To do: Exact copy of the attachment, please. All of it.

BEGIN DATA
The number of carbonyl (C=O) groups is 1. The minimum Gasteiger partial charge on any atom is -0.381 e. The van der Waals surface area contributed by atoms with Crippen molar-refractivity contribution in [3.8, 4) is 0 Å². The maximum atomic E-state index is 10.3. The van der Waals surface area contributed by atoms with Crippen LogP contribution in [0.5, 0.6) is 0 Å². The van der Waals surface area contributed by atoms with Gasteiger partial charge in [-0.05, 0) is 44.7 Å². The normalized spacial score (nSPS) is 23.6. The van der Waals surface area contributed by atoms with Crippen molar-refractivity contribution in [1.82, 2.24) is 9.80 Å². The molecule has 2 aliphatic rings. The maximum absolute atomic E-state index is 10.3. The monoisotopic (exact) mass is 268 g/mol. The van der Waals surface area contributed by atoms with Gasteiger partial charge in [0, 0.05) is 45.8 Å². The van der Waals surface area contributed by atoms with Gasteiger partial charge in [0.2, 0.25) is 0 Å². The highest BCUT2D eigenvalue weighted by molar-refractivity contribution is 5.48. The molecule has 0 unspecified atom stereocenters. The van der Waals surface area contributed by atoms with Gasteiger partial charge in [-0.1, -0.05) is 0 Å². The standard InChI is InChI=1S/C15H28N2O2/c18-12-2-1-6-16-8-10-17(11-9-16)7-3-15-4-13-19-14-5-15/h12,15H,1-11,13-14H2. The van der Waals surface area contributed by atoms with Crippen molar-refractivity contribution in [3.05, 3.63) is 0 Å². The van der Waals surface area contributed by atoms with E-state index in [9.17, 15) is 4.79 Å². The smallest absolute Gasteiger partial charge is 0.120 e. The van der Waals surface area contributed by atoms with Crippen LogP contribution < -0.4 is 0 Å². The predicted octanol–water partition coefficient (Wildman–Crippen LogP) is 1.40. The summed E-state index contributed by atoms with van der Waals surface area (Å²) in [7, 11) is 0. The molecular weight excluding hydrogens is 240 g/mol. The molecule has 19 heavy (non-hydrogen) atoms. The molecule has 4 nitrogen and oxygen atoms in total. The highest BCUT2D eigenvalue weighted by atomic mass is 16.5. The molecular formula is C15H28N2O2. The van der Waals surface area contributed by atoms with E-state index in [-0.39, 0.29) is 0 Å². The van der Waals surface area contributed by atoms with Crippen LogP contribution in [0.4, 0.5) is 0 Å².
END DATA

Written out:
The number of carbonyl (C=O) groups is 1. The minimum Gasteiger partial charge on any atom is -0.381 e. The van der Waals surface area contributed by atoms with Crippen molar-refractivity contribution in [3.8, 4) is 0 Å². The maximum atomic E-state index is 10.3. The van der Waals surface area contributed by atoms with Crippen LogP contribution in [0.5, 0.6) is 0 Å². The van der Waals surface area contributed by atoms with Gasteiger partial charge in [-0.05, 0) is 44.7 Å². The normalized spacial score (nSPS) is 23.6. The van der Waals surface area contributed by atoms with Crippen molar-refractivity contribution in [1.82, 2.24) is 9.80 Å². The molecule has 2 aliphatic rings. The maximum absolute atomic E-state index is 10.3. The monoisotopic (exact) mass is 268 g/mol. The van der Waals surface area contributed by atoms with Gasteiger partial charge in [0, 0.05) is 45.8 Å². The van der Waals surface area contributed by atoms with Gasteiger partial charge in [0.2, 0.25) is 0 Å². The highest BCUT2D eigenvalue weighted by molar-refractivity contribution is 5.48. The molecule has 0 unspecified atom stereocenters. The van der Waals surface area contributed by atoms with Gasteiger partial charge in [-0.1, -0.05) is 0 Å². The standard InChI is InChI=1S/C15H28N2O2/c18-12-2-1-6-16-8-10-17(11-9-16)7-3-15-4-13-19-14-5-15/h12,15H,1-11,13-14H2. The van der Waals surface area contributed by atoms with Crippen molar-refractivity contribution in [3.05, 3.63) is 0 Å². The van der Waals surface area contributed by atoms with E-state index in [9.17, 15) is 4.79 Å². The smallest absolute Gasteiger partial charge is 0.120 e. The van der Waals surface area contributed by atoms with Crippen LogP contribution < -0.4 is 0 Å². The predicted octanol–water partition coefficient (Wildman–Crippen LogP) is 1.40. The summed E-state index contributed by atoms with van der Waals surface area (Å²) in [7, 11) is 0. The molecular weight excluding hydrogens is 240 g/mol. The molecule has 19 heavy (non-hydrogen) atoms. The molecule has 4 nitrogen and oxygen atoms in total. The highest BCUT2D eigenvalue weighted by atomic mass is 16.5. The molecular formula is C15H28N2O2. The van der Waals surface area contributed by atoms with E-state index in [-0.39, 0.29) is 0 Å². The van der Waals surface area contributed by atoms with Crippen LogP contribution in [0.4, 0.5) is 0 Å².